Motion control is at the heart of any computer numerical control (CNC) machine. Precise motion could be required for directing a cutting tool to shear material from a metal workpiece, for guiding a laser to pierce sheet metal, for driving an electrified wire to vaporize hardened steel or for countless other applications that require articulated motion. Precise motion control is also at the heart of 3D printing.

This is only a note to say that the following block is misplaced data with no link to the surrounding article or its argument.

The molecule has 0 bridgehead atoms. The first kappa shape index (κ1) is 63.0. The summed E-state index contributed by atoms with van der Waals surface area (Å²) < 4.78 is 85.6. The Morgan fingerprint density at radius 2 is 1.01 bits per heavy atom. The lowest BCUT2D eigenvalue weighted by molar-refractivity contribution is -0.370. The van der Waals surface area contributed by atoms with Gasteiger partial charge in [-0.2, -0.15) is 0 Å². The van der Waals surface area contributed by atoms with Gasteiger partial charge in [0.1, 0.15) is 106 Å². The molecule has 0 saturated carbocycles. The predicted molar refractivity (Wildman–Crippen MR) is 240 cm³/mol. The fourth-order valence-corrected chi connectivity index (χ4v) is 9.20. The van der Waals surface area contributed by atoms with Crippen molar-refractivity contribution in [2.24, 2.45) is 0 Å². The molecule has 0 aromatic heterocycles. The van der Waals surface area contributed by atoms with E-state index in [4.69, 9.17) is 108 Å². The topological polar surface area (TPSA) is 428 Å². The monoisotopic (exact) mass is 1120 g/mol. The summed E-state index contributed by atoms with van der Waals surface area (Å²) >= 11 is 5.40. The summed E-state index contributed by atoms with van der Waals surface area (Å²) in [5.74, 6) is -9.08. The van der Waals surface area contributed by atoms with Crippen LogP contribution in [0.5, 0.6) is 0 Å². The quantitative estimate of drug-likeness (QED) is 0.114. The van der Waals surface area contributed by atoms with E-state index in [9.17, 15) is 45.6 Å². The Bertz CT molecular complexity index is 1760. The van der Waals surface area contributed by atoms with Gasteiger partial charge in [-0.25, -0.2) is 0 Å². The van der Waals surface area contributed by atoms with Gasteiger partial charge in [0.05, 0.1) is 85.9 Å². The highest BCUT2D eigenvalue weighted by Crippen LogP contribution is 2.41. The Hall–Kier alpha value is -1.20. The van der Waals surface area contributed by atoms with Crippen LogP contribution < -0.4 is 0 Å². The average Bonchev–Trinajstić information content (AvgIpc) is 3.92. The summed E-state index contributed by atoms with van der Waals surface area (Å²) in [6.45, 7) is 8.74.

3D printers have been around for a long time. With that said, I am surprised by how many people know just a little about them. Frankly speaking, I counted myself in this category until recently, when I purchased one of the many kitted hobby-grade fused filament fabrication (FFF) machines. It has a 0.4-mm nozzle and prints using 1.75-mm plastic filament. It is chirping away next to my desk as I write.